The Onus Is On Us Now

November 12, 2008

One aspect of the recently concluded campaign for the White House that I found difficult were the character assassinations made by both President-elect Obama and Senator McCain.  It is all too easy in today's sound-bite driven world to generate something damning about another person using out-of-context quotes, or references to half truths.  And it appears that we as a nation more readily respond to situation-comedy style zingers than anything with substance.

American's are becoming steadily less literate and it shows in how we decide major issues.  A recent study of campaign rhetoric found that the 1860 the Lincoln-Douglas debates were conducted at nearly a 12th grade level.  The Kennedy-Nixon debates in 1960 were barely 8th grade level, and the last three election cycles have all been closer to 6th grade level.  We are facing some tremendously complex issues involving science, religion, finance, economy, ethics, and cultural differences - and yet we can't elect a president unless he or she can speak to us at a 6th grade level.  From, America the Illiterate

The Princeton Review analyzed the transcripts of the Gore-Bush debates, the Clinton-Bush-Perot debates of 1992, the Kennedy-Nixon debates of 1960 and the Lincoln-Douglas debates of 1858. It reviewed these transcripts using a standard vocabulary test that indicates the minimum educational standard needed for a reader to grasp the text. During the 2000 debates, George W. Bush spoke at a sixth-grade level (6.7) and Al Gore at a seventh-grade level (7.6). In the 1992 debates, Bill Clinton spoke at a seventh-grade level (7.6), while George H.W. Bush spoke at a sixth-grade level (6.8), as did H. Ross Perot (6.3). In the debates between John F. Kennedy and Richard Nixon, the candidates spoke in language used by 10th-graders. In the debates of Abraham Lincoln and Stephen A. Douglas the scores were respectively 11.2 and 12.0. In short, today’s political rhetoric is designed to be comprehensible to a 10-year-old child or an adult with a sixth-grade reading level. It is fitted to this level of comprehension because most Americans speak, think and are entertained at this level. This is why serious film and theater and other serious artistic expression, as well as newspapers and books, are being pushed to the margins of American society. Voltaire was the most famous man of the 18th century. Today the most famous “person” is Mickey Mouse.
All we have done in this election is to grant ourselves a chance at change.  The Obama campaign made tremendous use of the Internet through Twitter, Facebook, Flickr, and the campaign's own web site.  The President-Elect has created a website called change.gov which aims to introduce some level of transparency into the transition between the Bush Administration and the Obama Administration.  We, as the citizens of this country, as members of this republic, owe it to ourselves to consume any and all communication from the Administration in power, and to demand more communication.  I am pleased that the Obama Administration seems to be headed toward greater use of the Internet, bypassing traditional media outlets. I don't want my information filtered through an organization that exists solely for "commercial consideration."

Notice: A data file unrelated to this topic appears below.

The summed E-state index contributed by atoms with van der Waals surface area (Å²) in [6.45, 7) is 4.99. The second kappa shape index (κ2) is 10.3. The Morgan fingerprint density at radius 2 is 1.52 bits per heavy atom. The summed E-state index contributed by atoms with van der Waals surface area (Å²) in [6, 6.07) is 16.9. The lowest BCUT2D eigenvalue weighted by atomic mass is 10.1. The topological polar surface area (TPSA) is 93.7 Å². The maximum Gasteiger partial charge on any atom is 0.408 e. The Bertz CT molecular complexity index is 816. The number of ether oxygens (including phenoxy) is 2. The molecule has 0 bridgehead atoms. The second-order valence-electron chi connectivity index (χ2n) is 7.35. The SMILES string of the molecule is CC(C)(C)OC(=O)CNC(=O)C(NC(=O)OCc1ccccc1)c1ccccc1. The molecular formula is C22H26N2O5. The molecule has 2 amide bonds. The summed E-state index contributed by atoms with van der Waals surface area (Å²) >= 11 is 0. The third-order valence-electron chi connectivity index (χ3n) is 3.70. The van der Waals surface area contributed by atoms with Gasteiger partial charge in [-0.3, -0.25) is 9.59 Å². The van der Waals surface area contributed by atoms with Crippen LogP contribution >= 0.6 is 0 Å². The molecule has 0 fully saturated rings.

Most news has become entertainment, "infotainment," and as such has little value and even less meaning. I read several different news sites every day, comparing and contrasting stories to try and suss out the real story behind the agenda of the reporting agency.  I read foreign and US sources, national and local, opinion and "factual" pieces, and I still feel like I am getting an incomplete picture.  If the Obama administration follows through and delivers a dynamic, up-to-date information portal it will move me, and everyone else who utilizes it, one step closer to the source.  Yes, I expect the White House to put their own spin on stores they "self report" on government web sites.  However, with the White House version in hand I can then mine the news sites for their take and hopefully develop a more informed opinion of my own.

Television has made Americans passive.  We want, expect, to be told what to think, how to dress, who to like, what to fear, and what to believe or distrust.  Without a critical eye toward the source of those values, we are little better than automatons, blindly doing the will of others.  That 80% of American households didn't purchase a single book last year is a frightening.  No, reading isn't a panacea, it doesn't guarantee that the reader will gain enlightenment.  But it does exercise different parts of the mind than does passively getting your information after someone else has digested it for you and reduced it to a palatable pulp.

Finally, now that the election is over it is time for all of us who voted for a change to uphold our end of the contract we signed with America and with President-Elect Obama.  We need to stop gloating and start giving.  We need to stop asking and start doing.  Electing a new president isn't going to magically fix what ails this country.  He cannot do it alone. We all need to be involved.  Write to your Congressional representatives (you can find out who they are at Project VoteSmart) and tell them what you want, and what you don't want, in this new administration.  Participate in the public forums on change.gov.  Exercise your citizenship.  I know I will.

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Mark H. Nichols

I am a husband, cellist, code prole, nerd, technologist, and all around good guy living and working in fly-over country. You should follow me on Twitter.